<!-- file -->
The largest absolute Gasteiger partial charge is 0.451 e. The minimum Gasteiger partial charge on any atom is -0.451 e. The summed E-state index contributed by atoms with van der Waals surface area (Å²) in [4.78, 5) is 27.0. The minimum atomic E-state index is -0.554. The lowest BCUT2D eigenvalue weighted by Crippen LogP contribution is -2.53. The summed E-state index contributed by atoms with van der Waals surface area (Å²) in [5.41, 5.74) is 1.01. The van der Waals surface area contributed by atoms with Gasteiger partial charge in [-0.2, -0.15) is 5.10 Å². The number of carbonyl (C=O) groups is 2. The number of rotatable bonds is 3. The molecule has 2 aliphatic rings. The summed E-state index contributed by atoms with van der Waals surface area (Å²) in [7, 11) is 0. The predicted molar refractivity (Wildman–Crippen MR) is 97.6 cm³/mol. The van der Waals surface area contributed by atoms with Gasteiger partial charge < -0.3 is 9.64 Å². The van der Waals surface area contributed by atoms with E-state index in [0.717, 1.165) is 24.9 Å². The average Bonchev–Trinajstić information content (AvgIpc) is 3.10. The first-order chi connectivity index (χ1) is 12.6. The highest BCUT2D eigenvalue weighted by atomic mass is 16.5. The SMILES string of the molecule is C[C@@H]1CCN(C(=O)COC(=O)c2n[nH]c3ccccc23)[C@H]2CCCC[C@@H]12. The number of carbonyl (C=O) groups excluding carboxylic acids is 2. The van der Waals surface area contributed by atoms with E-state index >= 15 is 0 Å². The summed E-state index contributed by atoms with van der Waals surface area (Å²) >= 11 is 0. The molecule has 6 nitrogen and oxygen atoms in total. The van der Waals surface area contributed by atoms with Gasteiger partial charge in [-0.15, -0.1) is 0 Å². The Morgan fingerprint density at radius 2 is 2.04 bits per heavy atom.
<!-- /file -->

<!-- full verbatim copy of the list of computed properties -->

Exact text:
The largest absolute Gasteiger partial charge is 0.451 e. The minimum Gasteiger partial charge on any atom is -0.451 e. The summed E-state index contributed by atoms with van der Waals surface area (Å²) in [4.78, 5) is 27.0. The minimum atomic E-state index is -0.554. The lowest BCUT2D eigenvalue weighted by Crippen LogP contribution is -2.53. The summed E-state index contributed by atoms with van der Waals surface area (Å²) in [5.41, 5.74) is 1.01. The van der Waals surface area contributed by atoms with Gasteiger partial charge in [-0.2, -0.15) is 5.10 Å². The number of carbonyl (C=O) groups is 2. The number of rotatable bonds is 3. The molecule has 2 aliphatic rings. The summed E-state index contributed by atoms with van der Waals surface area (Å²) in [7, 11) is 0. The predicted molar refractivity (Wildman–Crippen MR) is 97.6 cm³/mol. The van der Waals surface area contributed by atoms with Gasteiger partial charge < -0.3 is 9.64 Å². The van der Waals surface area contributed by atoms with E-state index in [0.717, 1.165) is 24.9 Å². The average Bonchev–Trinajstić information content (AvgIpc) is 3.10. The first-order chi connectivity index (χ1) is 12.6. The highest BCUT2D eigenvalue weighted by atomic mass is 16.5. The SMILES string of the molecule is C[C@@H]1CCN(C(=O)COC(=O)c2n[nH]c3ccccc23)[C@H]2CCCC[C@@H]12. The number of carbonyl (C=O) groups excluding carboxylic acids is 2. The van der Waals surface area contributed by atoms with E-state index >= 15 is 0 Å². The summed E-state index contributed by atoms with van der Waals surface area (Å²) >= 11 is 0. The molecule has 6 nitrogen and oxygen atoms in total. The van der Waals surface area contributed by atoms with Gasteiger partial charge in [-0.15, -0.1) is 0 Å². The Morgan fingerprint density at radius 2 is 2.04 bits per heavy atom.